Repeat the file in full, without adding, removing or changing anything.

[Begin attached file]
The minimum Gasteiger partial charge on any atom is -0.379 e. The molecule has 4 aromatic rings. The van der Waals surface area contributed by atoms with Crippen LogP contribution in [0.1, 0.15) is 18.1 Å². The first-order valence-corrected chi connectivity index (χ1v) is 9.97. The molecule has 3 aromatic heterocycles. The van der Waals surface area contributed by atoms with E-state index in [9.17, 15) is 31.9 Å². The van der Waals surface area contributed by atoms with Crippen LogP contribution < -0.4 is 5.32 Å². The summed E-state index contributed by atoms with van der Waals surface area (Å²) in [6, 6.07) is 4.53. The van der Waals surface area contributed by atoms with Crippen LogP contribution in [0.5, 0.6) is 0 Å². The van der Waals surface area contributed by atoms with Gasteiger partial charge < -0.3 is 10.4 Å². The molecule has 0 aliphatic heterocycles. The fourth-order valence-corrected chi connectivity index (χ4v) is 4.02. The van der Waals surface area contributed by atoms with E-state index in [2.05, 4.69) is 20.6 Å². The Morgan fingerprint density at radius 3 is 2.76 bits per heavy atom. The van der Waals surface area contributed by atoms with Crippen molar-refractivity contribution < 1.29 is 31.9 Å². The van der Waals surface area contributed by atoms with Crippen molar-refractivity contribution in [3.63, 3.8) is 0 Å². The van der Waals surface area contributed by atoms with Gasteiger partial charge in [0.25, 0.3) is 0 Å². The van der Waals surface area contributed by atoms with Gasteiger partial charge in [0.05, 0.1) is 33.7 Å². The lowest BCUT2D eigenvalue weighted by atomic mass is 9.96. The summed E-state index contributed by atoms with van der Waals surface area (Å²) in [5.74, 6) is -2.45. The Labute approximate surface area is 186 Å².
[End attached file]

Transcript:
The minimum Gasteiger partial charge on any atom is -0.379 e. The molecule has 4 aromatic rings. The van der Waals surface area contributed by atoms with Crippen LogP contribution in [0.1, 0.15) is 18.1 Å². The first-order valence-corrected chi connectivity index (χ1v) is 9.97. The molecule has 3 aromatic heterocycles. The van der Waals surface area contributed by atoms with E-state index in [9.17, 15) is 31.9 Å². The van der Waals surface area contributed by atoms with Crippen LogP contribution < -0.4 is 5.32 Å². The summed E-state index contributed by atoms with van der Waals surface area (Å²) in [6, 6.07) is 4.53. The van der Waals surface area contributed by atoms with Crippen LogP contribution in [0.5, 0.6) is 0 Å². The van der Waals surface area contributed by atoms with Gasteiger partial charge < -0.3 is 10.4 Å². The molecule has 0 aliphatic heterocycles. The fourth-order valence-corrected chi connectivity index (χ4v) is 4.02. The van der Waals surface area contributed by atoms with E-state index in [2.05, 4.69) is 20.6 Å². The Morgan fingerprint density at radius 3 is 2.76 bits per heavy atom. The van der Waals surface area contributed by atoms with Crippen molar-refractivity contribution < 1.29 is 31.9 Å². The van der Waals surface area contributed by atoms with Crippen molar-refractivity contribution in [3.63, 3.8) is 0 Å². The van der Waals surface area contributed by atoms with Gasteiger partial charge in [0.25, 0.3) is 0 Å². The van der Waals surface area contributed by atoms with Gasteiger partial charge in [0.05, 0.1) is 33.7 Å². The lowest BCUT2D eigenvalue weighted by atomic mass is 9.96. The summed E-state index contributed by atoms with van der Waals surface area (Å²) in [5.74, 6) is -2.45. The Labute approximate surface area is 186 Å².